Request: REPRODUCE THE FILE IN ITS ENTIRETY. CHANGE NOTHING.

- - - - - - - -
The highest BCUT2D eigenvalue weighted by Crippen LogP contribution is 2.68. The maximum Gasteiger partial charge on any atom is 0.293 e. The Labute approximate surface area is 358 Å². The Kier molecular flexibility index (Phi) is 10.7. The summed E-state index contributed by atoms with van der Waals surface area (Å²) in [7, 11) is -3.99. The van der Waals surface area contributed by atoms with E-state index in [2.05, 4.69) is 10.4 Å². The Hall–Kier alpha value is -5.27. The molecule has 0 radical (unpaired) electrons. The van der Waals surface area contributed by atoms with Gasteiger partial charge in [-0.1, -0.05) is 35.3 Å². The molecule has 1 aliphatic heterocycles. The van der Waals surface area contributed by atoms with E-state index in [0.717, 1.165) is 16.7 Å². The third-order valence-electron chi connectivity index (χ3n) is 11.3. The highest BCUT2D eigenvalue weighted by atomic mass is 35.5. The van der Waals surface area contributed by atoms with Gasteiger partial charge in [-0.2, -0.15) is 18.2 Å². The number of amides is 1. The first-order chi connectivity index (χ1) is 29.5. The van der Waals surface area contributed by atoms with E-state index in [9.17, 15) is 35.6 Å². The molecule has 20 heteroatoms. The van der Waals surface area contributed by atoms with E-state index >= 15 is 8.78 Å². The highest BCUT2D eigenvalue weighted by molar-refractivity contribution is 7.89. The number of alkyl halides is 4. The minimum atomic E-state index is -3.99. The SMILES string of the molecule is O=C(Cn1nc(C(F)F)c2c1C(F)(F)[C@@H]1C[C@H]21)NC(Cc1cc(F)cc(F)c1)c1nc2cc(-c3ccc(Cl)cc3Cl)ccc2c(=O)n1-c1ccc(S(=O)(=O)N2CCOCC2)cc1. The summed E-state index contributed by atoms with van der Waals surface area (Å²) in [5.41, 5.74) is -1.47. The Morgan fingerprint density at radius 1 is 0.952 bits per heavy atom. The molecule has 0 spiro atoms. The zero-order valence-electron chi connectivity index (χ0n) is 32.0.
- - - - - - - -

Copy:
The highest BCUT2D eigenvalue weighted by Crippen LogP contribution is 2.68. The maximum Gasteiger partial charge on any atom is 0.293 e. The Labute approximate surface area is 358 Å². The Kier molecular flexibility index (Phi) is 10.7. The summed E-state index contributed by atoms with van der Waals surface area (Å²) in [7, 11) is -3.99. The van der Waals surface area contributed by atoms with E-state index in [2.05, 4.69) is 10.4 Å². The Hall–Kier alpha value is -5.27. The molecule has 0 radical (unpaired) electrons. The van der Waals surface area contributed by atoms with Gasteiger partial charge in [-0.1, -0.05) is 35.3 Å². The molecule has 1 aliphatic heterocycles. The van der Waals surface area contributed by atoms with E-state index in [0.717, 1.165) is 16.7 Å². The third-order valence-electron chi connectivity index (χ3n) is 11.3. The highest BCUT2D eigenvalue weighted by atomic mass is 35.5. The van der Waals surface area contributed by atoms with Gasteiger partial charge in [-0.2, -0.15) is 18.2 Å². The number of amides is 1. The first-order chi connectivity index (χ1) is 29.5. The van der Waals surface area contributed by atoms with E-state index in [9.17, 15) is 35.6 Å². The molecule has 20 heteroatoms. The van der Waals surface area contributed by atoms with E-state index >= 15 is 8.78 Å². The highest BCUT2D eigenvalue weighted by molar-refractivity contribution is 7.89. The number of alkyl halides is 4. The minimum atomic E-state index is -3.99. The SMILES string of the molecule is O=C(Cn1nc(C(F)F)c2c1C(F)(F)[C@@H]1C[C@H]21)NC(Cc1cc(F)cc(F)c1)c1nc2cc(-c3ccc(Cl)cc3Cl)ccc2c(=O)n1-c1ccc(S(=O)(=O)N2CCOCC2)cc1. The summed E-state index contributed by atoms with van der Waals surface area (Å²) in [5.41, 5.74) is -1.47. The Morgan fingerprint density at radius 1 is 0.952 bits per heavy atom. The molecule has 0 spiro atoms. The zero-order valence-electron chi connectivity index (χ0n) is 32.0.